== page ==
For starters, here are the Website addresses for a number of national and international vacation rental clearinghouses: www.eLeisureLink.com (888-801-8808); Barclay International Group (800-845-6636; www.barclayweb.com); and 10,000 Vacation Rentals, Inc. (888-369-7245; www.10kvacationrentals.com).
To rent directly from a property owner, try Vacation Rentals by Owner at www.vrbo.com You also can locate condos and cottages by inquiring at local tourism bureaus, local realtors (especially for seaside properties), and major resorts, which often keep lists of rentals on property or nearby.
These range from the extremely rustic grassy knolls with fabulous views to the luxurious complexes with video games, sports areas, and fax and modem hookups.
Depending on where and how you prefer to camp, you'll have your pick of sites in state or national parks, national forests, or private campgrounds. (See "Happy Campers".)
When you book a site, inquire: What are the nightly fees? Does the campground accept reservations? If no, how early should you arrive in order to claim a site? Is there a pool or lake? Lifeguards? Equipment rentals? Laundry facilities, rest rooms, and hot showers? A grocery store nearby? Remember that campgrounds near major tourist attractions fill up early, so make reser- vations in advance (choice spots in some national parks, for example, fill up months ahead).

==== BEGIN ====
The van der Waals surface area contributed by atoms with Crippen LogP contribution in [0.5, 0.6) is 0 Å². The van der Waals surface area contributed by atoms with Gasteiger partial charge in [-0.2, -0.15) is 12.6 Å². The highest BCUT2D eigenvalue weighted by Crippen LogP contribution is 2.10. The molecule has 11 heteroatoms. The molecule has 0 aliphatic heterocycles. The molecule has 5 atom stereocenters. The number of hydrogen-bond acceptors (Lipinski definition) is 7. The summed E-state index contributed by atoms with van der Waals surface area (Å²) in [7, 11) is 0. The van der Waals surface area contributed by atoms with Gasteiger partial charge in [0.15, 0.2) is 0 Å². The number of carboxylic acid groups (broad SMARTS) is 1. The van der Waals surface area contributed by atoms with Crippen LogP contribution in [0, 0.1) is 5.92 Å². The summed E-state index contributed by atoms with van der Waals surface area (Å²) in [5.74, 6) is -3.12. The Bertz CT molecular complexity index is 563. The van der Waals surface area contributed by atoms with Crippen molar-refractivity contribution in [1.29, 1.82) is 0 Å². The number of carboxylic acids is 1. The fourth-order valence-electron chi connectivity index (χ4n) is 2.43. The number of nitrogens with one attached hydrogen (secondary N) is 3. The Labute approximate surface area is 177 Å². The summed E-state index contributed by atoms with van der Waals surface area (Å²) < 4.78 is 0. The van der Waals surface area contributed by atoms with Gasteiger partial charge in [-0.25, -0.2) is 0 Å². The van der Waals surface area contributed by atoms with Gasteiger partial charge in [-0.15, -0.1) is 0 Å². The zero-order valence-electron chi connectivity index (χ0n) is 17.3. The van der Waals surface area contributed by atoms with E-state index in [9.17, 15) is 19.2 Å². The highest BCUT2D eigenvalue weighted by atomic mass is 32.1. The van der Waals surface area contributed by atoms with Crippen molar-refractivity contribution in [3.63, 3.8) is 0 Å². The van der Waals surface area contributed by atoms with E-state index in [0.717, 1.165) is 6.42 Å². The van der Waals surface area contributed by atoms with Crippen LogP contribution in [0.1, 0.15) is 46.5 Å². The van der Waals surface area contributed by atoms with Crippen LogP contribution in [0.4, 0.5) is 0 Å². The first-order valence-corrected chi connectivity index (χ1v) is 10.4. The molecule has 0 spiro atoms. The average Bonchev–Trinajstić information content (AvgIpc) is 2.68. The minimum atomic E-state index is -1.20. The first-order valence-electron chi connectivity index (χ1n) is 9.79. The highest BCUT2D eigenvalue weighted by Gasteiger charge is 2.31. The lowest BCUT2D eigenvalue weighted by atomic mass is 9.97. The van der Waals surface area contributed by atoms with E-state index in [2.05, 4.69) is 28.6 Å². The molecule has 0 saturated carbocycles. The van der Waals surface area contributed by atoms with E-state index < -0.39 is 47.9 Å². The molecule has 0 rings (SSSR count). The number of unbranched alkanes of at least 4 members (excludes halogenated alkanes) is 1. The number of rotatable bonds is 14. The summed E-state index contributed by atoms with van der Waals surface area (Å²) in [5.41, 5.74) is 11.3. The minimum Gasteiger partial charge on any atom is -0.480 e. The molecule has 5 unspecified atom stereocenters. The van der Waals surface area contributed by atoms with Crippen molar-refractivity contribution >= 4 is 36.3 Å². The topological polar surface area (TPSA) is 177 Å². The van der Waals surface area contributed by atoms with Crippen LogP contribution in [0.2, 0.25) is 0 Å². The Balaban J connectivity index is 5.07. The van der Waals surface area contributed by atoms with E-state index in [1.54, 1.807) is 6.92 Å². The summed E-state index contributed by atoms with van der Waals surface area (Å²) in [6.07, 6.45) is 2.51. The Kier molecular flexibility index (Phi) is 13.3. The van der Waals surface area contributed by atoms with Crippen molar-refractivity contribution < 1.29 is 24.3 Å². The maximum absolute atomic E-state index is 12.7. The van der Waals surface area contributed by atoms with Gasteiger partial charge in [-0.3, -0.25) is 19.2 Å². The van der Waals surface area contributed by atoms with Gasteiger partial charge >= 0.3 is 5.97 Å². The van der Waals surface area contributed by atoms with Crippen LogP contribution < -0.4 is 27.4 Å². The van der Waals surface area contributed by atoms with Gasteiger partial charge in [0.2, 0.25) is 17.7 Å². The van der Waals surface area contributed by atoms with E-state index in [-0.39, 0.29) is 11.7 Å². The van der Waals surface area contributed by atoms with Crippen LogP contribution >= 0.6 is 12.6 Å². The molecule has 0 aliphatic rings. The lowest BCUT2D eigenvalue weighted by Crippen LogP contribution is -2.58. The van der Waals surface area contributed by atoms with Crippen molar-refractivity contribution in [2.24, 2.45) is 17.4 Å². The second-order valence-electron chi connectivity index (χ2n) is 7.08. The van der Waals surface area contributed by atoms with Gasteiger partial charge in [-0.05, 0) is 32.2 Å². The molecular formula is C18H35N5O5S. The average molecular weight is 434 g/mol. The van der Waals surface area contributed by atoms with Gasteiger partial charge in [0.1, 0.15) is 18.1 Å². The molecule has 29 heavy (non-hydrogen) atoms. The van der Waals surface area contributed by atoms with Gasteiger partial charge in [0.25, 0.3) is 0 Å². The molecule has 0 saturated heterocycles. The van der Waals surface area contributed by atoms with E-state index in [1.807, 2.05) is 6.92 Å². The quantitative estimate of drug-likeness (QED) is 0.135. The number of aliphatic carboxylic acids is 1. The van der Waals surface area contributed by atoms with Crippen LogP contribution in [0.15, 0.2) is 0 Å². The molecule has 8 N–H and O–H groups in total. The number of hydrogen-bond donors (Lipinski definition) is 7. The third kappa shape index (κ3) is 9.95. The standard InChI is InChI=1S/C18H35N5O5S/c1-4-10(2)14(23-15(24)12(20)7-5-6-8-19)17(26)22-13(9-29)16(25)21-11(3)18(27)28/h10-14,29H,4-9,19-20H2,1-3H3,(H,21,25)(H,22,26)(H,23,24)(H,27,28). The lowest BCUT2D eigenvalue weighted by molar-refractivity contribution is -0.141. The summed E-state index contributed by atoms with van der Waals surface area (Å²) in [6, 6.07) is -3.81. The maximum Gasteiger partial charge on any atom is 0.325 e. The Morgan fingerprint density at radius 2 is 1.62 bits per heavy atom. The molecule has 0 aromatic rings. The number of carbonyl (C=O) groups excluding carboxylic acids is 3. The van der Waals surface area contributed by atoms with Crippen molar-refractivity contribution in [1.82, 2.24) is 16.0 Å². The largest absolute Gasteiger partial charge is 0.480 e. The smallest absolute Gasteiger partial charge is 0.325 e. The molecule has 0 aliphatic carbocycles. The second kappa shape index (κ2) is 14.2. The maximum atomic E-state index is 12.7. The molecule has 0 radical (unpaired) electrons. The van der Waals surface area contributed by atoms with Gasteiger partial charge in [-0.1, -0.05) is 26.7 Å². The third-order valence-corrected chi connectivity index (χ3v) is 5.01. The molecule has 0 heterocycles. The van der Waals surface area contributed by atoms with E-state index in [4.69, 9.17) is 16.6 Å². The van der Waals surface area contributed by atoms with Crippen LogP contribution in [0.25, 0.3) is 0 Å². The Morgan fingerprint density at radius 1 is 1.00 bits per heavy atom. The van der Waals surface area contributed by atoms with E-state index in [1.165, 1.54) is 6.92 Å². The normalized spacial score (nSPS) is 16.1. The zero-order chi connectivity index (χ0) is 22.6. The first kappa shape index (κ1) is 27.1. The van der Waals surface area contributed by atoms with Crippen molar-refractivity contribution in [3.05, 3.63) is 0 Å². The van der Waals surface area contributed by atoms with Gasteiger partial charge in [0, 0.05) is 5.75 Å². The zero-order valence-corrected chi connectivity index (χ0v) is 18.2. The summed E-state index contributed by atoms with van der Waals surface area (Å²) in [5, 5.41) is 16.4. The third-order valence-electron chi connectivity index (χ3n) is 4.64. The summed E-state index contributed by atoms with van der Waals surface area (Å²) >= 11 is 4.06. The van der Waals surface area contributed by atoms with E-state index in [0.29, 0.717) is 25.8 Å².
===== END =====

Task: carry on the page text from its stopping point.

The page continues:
How to find them: In addition to the campgrounds recommended in this book, you can find lists of campgrounds on the Internet: check out About.com's camping section at www.camping.about.com, www.camping-usa.com, and the National Association of RV Parks & Campgrounds at www.gocampingamerica.com. For campgrounds in national parks, visit www.nps.gov and state. For a national directory of KOA campgrounds, visit www.koakampgrounds.com.
A resort vacation is a big investment, and up-front research is essential to ensure you get your money's worth. When you are making inquiries, don't be shy about taking up the resort staff's time with questions. Be sure to grill them with the entire housing quiz on page 25. Ask, too, about programming for kids and families. If there is a children's program, what days and times does it run? Is it canceled if not enough kids sign up? What is the ratio of counselors to children? What are the age divisions? What activities does the program offer? What are the facilities? What, if any, is the additional cost? Are there games, programs, or organized recreation especially for families? Baby-sitting services? Assistance for kids who get sick? What are the terms for these? If the resort is "all-inclusive," find out exactly what is covered. If you will be taking advantage of the services included in the price, it may mean a good deal for your family; if not, you might be better off elsewhere.
How to find them: Travel magazines, travel agents, and family travel Websites will all be able to offer recommendations on family resorts. Also, the Globe Pequot Press (www.globepequot.com) has two good resource books: 100 Best Family Resorts in North America and 100 Best All-Inclusive Resorts of the World.